About

Alberta was the first province in Canada to develop legislation regulating greenhouse gas emissions requiring large industrial emitters to report their emissions and take actions to make mandatory reductions. This legislation, set requirements for facilities emitting greenhouse gases a year to reduce emissions as of July 1, 2007.
The Specified Gas Emitters Regulation (SGER) was implemented July 1, 2007 through December 31, 2017. The Carbon Competitiveness Incentive Regulation (CCIR) replaced the Specified Gas Emitters Regulation on January 1, 2018.
The Technology Innovation and Emissions Reduction (TIER) regulation replaces the Carbon Competitiveness Incentive Regulation (CCIR) on January 1, 2020. Updated regulations and publications are available on the Government of Alberta website at:
The TIER regulation applies to facilities that emitted 100,000 tonnes CO2e or more per year of greenhouse gases (GHGs) in 2016, or a subsequent year.
A facility with less than 100,000 tonnes CO2e per year may be eligible to opt-in to the TIER if it competes against a facility regulated under the TIER regulation, or emits 10,000 tonnes CO2e or more per year and belongs to a sector with high emissions intensity and trade exposure.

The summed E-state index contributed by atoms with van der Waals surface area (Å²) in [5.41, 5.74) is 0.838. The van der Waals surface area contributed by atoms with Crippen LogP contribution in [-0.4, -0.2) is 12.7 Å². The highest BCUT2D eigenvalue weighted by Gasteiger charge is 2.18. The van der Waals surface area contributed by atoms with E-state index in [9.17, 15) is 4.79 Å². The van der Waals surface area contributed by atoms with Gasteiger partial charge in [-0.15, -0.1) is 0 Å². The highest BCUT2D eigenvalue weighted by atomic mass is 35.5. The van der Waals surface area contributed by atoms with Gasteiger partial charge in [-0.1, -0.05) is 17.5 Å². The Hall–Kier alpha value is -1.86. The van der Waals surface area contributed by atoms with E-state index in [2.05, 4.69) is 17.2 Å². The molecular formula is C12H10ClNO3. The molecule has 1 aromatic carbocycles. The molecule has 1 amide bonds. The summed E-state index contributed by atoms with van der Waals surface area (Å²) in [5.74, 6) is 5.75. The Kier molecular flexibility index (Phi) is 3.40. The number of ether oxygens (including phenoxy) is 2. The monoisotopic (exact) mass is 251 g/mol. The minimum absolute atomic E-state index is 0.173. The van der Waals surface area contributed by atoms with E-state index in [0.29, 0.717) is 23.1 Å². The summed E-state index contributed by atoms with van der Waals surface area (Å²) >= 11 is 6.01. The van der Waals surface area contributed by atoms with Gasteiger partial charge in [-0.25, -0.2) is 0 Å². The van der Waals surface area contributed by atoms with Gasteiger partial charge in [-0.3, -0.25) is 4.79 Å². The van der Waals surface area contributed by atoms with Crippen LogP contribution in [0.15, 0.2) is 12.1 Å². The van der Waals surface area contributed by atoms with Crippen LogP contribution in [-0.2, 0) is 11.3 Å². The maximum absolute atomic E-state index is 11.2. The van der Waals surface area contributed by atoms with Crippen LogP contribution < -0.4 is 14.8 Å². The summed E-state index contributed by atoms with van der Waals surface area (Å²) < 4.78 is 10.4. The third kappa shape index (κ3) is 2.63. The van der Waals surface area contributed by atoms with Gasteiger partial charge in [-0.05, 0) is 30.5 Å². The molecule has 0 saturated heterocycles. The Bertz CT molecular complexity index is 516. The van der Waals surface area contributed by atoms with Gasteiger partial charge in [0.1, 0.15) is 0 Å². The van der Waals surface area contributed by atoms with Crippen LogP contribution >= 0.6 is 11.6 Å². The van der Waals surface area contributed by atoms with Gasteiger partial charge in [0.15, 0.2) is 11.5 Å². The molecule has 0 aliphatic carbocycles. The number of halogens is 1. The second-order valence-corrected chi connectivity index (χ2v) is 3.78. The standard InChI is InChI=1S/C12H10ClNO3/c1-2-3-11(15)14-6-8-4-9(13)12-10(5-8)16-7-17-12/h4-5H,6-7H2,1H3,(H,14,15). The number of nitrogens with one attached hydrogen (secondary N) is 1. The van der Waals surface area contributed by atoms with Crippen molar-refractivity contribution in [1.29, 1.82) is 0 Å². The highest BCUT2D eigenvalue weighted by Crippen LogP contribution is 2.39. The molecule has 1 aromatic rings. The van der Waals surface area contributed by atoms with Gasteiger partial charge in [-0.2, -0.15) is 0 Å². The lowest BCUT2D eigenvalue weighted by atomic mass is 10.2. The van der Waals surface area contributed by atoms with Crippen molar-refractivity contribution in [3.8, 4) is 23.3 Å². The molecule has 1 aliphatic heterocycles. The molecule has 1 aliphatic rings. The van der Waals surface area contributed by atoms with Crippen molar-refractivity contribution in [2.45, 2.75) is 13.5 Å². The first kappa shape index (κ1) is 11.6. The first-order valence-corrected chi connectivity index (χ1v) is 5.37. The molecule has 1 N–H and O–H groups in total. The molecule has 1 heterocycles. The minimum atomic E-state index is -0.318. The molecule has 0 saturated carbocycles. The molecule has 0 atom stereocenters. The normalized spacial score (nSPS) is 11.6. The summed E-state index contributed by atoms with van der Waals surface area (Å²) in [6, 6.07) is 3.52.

The owner of two or more conventional oil and gas facilities may apply to have those facilities regulated under the TIER regulation by applying to form a conventional oil and gas facility aggregate. More information for conventional oil and gas facilities is available at Conventional Oil and Gas. Facility owners may also be eligible to receive economic relief under the Compliance Cost Containment Program. Details are found within the GoA web listing above.
Passed in 2003, Alberta's Climate Change and Emissions Management Act was the first legislation pertaining to climate change in Canada. The Act recognizes Alberta's need for a sustainable environment and wise management of natural resources.
Innovative technologies that reduce the emission of greenhouse gases, and the establishment of target emissions, are to be developed without impairing economic growth. The Climate Change and Emissions Management Act is being replaced with the Emissions Management and Climate Resilience Act (EMCRA) on January 1, 2020.  In order to meet the reduction targets, regulated facilities have the following compliance options:
1.    Reduce internal on-site Emissions;
2.    Contribute to the Technology Innovation and Emissions Reduction Fund;
3.    Purchase and use Alberta-based Emission Offsets;
4.    Purchase or use Emission Performance Credits;
The Alberta Emissions Offset Registry (AEOR) and the Alberta Emission Performance Credit (EPC) Registry, as operated by CSA Group in coordination with the Government of Alberta, provides the infrastructure to support the ability for regulated facilities to be compliant with the Regulation through the transparent display of Alberta-based emission offsets and Emission Performance Credits. These essential registries track ownership of credits to demonstrate facility-level compliance with carbon reductions outlined within the Act and Regulation, and ensures traceability and transparency of the process.